Tony Pappano's Opera Italia series ended with the maestro zooming through Tuscany in a flash car to investigate 'The Triumph of Puccini' with the help of Angela Gheorghiu, Jonas Kaufmann, Thomas Allen and the legendary Renata Scotto.
I've already posted the first and and second episodes of the three part series, and now here's the whole of the final one, as kindly uploaded by teresa59:
Tosca - English National Opera, 18 May 2010 (first night)
I haven’t always been Ed Gardner’s biggest fan in the past, and to be perfectly honest, I'm not Puccini's either, but his breathtakingly superb conducting has got to be the main reason to catch this new Tosca. 'Revelatory' is a word that's often tossed lazily around, but here it's perfectly justified. This is a Tosca I could listen to over and over again.
La Bohème - Bayerische Staatsoper, Nationaltheater, Munich, 30 December 2009
Otto Schenk's Munich Bohème, which recently celebrated its fortieth birthday, proves that a traditional production if thoughtfully crafted needn't have a sell-by date. From a glance at the photos, it doesn't look that different from Covent Garden's slightly younger yet markedly more tired effort. What sets it apart are the details. It's sensitive to the emotional temperature of the music, attentive to the text, and doesn't indulge in gratuitous additions. Nobody just stands there and barks out their lines across the stage. When Rodolfo and Mimi fall in love, they move closer together. When she's in bed dying, his arm supports her.
What is particularly successful is that even on the packed stage of the second act, the eye is unerringly directed towards the action. Not earth-shattering stuff but it takes great skill. A novice could follow the action without understanding the words or knowing the plot. The production illustrates the story, which is the one and only selling point of the traditional style. Otherwise it's just a concert performance with a twee backdrop. Mentioning no names.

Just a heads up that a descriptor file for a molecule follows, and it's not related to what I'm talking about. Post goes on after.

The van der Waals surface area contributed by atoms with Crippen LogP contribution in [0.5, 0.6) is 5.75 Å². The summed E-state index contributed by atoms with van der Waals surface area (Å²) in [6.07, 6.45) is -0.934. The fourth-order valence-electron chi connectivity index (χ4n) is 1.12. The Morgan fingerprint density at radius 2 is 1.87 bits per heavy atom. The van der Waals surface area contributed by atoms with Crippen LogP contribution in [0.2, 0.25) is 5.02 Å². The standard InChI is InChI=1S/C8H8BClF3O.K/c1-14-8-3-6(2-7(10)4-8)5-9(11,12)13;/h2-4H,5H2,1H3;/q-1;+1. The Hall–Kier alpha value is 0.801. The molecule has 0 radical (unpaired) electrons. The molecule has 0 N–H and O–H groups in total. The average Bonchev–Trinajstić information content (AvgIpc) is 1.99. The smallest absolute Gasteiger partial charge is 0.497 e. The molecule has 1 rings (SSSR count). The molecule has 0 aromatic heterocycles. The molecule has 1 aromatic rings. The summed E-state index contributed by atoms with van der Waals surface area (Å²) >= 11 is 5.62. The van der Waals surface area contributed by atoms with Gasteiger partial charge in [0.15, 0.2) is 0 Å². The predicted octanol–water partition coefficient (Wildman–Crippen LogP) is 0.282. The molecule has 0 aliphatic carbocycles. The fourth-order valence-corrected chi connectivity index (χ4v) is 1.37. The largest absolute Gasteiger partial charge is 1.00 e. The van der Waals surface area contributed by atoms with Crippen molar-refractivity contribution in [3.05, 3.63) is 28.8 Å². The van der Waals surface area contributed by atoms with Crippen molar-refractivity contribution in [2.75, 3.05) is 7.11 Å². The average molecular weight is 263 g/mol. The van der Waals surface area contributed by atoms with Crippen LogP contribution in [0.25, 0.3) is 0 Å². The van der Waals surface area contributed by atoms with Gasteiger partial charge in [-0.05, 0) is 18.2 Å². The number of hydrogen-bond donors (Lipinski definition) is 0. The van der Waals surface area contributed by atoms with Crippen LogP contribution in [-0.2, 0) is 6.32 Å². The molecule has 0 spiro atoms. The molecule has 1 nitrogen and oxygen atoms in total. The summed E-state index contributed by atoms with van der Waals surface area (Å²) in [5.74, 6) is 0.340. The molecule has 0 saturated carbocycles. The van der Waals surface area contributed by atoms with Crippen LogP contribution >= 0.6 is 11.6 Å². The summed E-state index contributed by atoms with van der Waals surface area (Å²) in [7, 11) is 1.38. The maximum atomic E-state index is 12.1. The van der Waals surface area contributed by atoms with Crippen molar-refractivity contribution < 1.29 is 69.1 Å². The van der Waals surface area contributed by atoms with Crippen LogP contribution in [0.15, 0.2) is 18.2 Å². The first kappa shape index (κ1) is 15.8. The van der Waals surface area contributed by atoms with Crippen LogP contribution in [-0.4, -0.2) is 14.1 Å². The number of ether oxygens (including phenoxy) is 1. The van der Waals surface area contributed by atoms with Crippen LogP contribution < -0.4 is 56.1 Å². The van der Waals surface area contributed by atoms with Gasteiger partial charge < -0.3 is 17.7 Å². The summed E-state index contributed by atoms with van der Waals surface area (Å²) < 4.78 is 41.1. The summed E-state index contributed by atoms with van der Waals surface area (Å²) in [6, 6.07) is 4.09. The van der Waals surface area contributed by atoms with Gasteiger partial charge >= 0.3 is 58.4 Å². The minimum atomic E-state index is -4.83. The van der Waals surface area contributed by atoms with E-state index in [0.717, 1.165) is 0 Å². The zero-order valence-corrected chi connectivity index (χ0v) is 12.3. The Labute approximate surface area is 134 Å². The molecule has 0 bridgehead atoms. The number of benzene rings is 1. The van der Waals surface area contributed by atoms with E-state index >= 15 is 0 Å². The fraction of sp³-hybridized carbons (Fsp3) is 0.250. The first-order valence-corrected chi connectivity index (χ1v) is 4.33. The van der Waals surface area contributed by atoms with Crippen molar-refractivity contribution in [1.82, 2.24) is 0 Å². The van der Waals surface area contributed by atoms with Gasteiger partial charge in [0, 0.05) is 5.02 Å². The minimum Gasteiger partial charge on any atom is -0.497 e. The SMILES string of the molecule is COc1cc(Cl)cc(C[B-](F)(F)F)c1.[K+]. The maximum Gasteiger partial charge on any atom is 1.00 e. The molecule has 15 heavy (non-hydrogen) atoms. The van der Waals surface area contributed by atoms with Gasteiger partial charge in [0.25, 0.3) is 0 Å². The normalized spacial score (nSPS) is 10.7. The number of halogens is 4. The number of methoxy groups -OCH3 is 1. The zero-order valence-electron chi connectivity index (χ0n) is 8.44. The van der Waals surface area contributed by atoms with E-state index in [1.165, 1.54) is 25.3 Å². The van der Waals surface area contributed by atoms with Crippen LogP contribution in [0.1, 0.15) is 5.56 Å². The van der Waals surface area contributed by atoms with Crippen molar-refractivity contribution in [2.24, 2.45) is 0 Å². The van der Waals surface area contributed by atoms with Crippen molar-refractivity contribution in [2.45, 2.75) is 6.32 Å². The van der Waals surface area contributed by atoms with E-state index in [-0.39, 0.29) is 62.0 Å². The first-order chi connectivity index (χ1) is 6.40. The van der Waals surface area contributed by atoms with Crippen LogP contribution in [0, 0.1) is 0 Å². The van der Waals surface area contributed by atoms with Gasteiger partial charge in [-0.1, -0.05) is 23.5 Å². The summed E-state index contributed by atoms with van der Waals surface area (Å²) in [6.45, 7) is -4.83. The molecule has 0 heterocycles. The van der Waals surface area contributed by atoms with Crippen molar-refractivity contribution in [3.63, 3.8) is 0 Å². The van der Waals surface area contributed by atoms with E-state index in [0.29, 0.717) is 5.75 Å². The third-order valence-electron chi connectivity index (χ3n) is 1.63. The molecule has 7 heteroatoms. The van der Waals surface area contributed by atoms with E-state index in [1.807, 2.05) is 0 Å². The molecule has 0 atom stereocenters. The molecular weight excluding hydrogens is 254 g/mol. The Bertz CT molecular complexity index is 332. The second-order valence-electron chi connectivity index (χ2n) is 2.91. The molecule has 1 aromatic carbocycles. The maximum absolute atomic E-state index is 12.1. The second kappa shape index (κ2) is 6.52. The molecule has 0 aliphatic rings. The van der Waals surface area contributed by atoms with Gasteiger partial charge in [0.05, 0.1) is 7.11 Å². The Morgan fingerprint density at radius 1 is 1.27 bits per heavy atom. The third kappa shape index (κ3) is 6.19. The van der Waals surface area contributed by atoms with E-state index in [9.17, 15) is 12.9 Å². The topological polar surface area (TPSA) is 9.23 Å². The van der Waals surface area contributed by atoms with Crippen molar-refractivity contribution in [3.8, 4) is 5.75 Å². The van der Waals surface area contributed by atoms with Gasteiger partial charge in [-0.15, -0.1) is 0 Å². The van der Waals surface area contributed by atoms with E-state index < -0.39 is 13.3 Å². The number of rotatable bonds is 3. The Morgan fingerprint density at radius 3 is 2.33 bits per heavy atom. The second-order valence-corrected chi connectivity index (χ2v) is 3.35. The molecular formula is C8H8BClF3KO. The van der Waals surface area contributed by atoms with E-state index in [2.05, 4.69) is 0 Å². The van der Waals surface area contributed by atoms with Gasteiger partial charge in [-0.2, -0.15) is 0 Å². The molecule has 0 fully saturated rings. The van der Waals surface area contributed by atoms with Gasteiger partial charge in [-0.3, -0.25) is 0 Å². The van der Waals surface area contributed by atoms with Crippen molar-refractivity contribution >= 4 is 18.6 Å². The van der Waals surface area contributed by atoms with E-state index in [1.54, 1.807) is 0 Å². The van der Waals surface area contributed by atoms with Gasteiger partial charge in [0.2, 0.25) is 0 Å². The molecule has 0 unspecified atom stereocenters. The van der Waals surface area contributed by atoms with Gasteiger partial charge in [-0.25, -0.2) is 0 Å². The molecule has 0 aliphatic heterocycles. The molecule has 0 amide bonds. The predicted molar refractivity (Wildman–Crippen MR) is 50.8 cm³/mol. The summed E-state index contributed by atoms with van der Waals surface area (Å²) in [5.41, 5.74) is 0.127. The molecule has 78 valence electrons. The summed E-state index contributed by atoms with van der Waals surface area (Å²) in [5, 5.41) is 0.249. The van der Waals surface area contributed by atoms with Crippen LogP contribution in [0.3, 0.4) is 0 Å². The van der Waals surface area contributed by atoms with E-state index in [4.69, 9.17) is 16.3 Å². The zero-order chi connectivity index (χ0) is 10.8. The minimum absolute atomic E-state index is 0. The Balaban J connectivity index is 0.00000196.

Under Asher Fisch the orchestra were sleekly assured. Not the most detailed or dramatically exhilarating performance I've ever heard, but a beautifully balanced and mature reading.
This particular run is outstandingly well-cast, and there were some superb performances. All were slow to find their voices - we had to wait until the third act for Anja Harteros's wobbles to settle and her sweet and touching Mimi to blossom. I could forgive a little shoutiness from Levente Molnár's big-hearted joy of a Marcello, and Musetta's petulant charm was captured perfectly in the beautiful silvery soprano of Elena Tsallagova, a name to watch out for. But Massimo Giordano's Rodolfo stole the show, a reminder that the real tragedy in La Bohème is not Mimi's death, but Rodolfo's loss. Giordano's grief radiated across the auditorium - I wonder if anyone managed to stem a tear.
I was crying at the end of this Bohème alright. With laughter. Had Musetta sacrificed more than her earrings for Mimì? Let's just say the resemblance between the proffered fluffy white muff and her show-stealing Act 2 canine companion* was a striking one. (*'Pickle' the German Spitz, per programme).
But it's the least of this dreadful old production's problems. Where do I start? The artist who can't afford to eat but can pay a nude model? The door which supposedly leads to a staircase placed in what is clearly an external wall ? The wagon which rocks throughout the Act 3 prelude then spills out a flustered couple at its end (a 'colourful' addition unsupported by either music or libretto)? The vast distance between Rodolfo and Mimì as he sings of gazing on her face? Even the welcome sight of Kostas Smoriginas in his underpants was, on mature and objective reflection, gratuitous, though it pains me to admit it. I won't go on. Cinematic style realism, which is this production's aim, relies on getting the details right - all of them. No amount of gasp-inducing fake snow can cover that up.
Some productions are traditional in a good sense. They respect the music and the words, and deal with both honestly if unimaginatively. But this one is simply tired, lazy and past it. I can only guess at what sort of internal politics keep it on the schedules.